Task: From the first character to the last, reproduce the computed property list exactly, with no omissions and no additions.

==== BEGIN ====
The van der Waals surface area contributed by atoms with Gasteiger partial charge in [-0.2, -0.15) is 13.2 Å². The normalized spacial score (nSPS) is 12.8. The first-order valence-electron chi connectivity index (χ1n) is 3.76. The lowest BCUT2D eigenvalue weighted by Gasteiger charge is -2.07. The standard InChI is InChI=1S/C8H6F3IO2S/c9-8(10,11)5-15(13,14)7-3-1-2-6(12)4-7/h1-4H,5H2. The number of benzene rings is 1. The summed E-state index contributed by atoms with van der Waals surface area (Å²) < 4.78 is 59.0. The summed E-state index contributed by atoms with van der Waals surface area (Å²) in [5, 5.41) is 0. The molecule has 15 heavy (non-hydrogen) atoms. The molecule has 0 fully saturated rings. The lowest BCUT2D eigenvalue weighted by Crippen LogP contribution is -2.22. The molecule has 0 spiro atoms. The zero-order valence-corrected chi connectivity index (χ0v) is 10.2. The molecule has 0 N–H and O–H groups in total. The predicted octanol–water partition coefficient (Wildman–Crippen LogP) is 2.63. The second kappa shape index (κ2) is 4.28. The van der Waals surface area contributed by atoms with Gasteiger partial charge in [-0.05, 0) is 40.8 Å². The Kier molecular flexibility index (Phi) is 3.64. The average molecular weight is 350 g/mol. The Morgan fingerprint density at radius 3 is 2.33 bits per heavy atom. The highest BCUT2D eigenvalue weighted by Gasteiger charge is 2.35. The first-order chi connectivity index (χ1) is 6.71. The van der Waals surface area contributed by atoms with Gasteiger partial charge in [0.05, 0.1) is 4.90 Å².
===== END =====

The van der Waals surface area contributed by atoms with Gasteiger partial charge in [-0.2, -0.15) is 13.2 Å². The normalized spacial score (nSPS) is 12.8. The first-order valence-electron chi connectivity index (χ1n) is 3.76. The lowest BCUT2D eigenvalue weighted by Gasteiger charge is -2.07. The standard InChI is InChI=1S/C8H6F3IO2S/c9-8(10,11)5-15(13,14)7-3-1-2-6(12)4-7/h1-4H,5H2. The number of benzene rings is 1. The summed E-state index contributed by atoms with van der Waals surface area (Å²) < 4.78 is 59.0. The summed E-state index contributed by atoms with van der Waals surface area (Å²) in [5, 5.41) is 0. The molecule has 15 heavy (non-hydrogen) atoms. The molecule has 0 fully saturated rings. The lowest BCUT2D eigenvalue weighted by Crippen LogP contribution is -2.22. The molecule has 0 spiro atoms. The zero-order valence-corrected chi connectivity index (χ0v) is 10.2. The molecule has 0 N–H and O–H groups in total. The predicted octanol–water partition coefficient (Wildman–Crippen LogP) is 2.63. The second kappa shape index (κ2) is 4.28. The van der Waals surface area contributed by atoms with Gasteiger partial charge in [-0.05, 0) is 40.8 Å². The Kier molecular flexibility index (Phi) is 3.64. The average molecular weight is 350 g/mol. The Morgan fingerprint density at radius 3 is 2.33 bits per heavy atom. The highest BCUT2D eigenvalue weighted by Gasteiger charge is 2.35. The first-order chi connectivity index (χ1) is 6.71. The van der Waals surface area contributed by atoms with Gasteiger partial charge in [0.05, 0.1) is 4.90 Å².